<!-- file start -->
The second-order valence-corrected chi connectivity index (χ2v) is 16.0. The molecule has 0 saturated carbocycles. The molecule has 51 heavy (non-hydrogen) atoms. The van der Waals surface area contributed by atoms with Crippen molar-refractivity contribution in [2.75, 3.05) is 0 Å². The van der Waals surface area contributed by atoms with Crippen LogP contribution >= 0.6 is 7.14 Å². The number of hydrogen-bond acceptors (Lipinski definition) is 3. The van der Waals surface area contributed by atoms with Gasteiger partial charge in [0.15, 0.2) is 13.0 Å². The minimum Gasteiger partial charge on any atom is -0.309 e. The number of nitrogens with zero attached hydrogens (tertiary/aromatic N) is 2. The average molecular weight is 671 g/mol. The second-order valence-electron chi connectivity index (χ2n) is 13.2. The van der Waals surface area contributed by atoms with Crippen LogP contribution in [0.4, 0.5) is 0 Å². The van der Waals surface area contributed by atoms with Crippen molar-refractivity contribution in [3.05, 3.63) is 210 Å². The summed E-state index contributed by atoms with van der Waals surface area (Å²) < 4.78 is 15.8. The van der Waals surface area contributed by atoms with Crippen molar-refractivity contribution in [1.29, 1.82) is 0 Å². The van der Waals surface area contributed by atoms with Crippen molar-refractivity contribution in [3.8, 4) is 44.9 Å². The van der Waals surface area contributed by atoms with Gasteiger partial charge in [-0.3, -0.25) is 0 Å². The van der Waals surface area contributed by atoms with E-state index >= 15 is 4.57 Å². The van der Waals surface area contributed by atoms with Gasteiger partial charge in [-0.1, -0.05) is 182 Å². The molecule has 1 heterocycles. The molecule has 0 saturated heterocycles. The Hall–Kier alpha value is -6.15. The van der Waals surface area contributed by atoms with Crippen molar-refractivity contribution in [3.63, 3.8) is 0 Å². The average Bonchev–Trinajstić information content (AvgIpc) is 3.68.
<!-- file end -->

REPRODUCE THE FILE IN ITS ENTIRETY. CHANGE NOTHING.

The second-order valence-corrected chi connectivity index (χ2v) is 16.0. The molecule has 0 saturated carbocycles. The molecule has 51 heavy (non-hydrogen) atoms. The van der Waals surface area contributed by atoms with Crippen molar-refractivity contribution in [2.75, 3.05) is 0 Å². The van der Waals surface area contributed by atoms with Crippen LogP contribution >= 0.6 is 7.14 Å². The number of hydrogen-bond acceptors (Lipinski definition) is 3. The van der Waals surface area contributed by atoms with Gasteiger partial charge in [0.15, 0.2) is 13.0 Å². The minimum Gasteiger partial charge on any atom is -0.309 e. The number of nitrogens with zero attached hydrogens (tertiary/aromatic N) is 2. The average molecular weight is 671 g/mol. The second-order valence-electron chi connectivity index (χ2n) is 13.2. The van der Waals surface area contributed by atoms with Crippen LogP contribution in [0.4, 0.5) is 0 Å². The van der Waals surface area contributed by atoms with Crippen molar-refractivity contribution in [3.05, 3.63) is 210 Å². The summed E-state index contributed by atoms with van der Waals surface area (Å²) < 4.78 is 15.8. The van der Waals surface area contributed by atoms with Crippen molar-refractivity contribution in [1.29, 1.82) is 0 Å². The van der Waals surface area contributed by atoms with Crippen molar-refractivity contribution in [3.8, 4) is 44.9 Å². The van der Waals surface area contributed by atoms with Gasteiger partial charge in [-0.3, -0.25) is 0 Å². The van der Waals surface area contributed by atoms with E-state index >= 15 is 4.57 Å². The van der Waals surface area contributed by atoms with Gasteiger partial charge in [-0.1, -0.05) is 182 Å². The molecule has 1 heterocycles. The molecule has 0 saturated heterocycles. The Hall–Kier alpha value is -6.15. The van der Waals surface area contributed by atoms with Crippen molar-refractivity contribution in [3.63, 3.8) is 0 Å². The average Bonchev–Trinajstić information content (AvgIpc) is 3.68.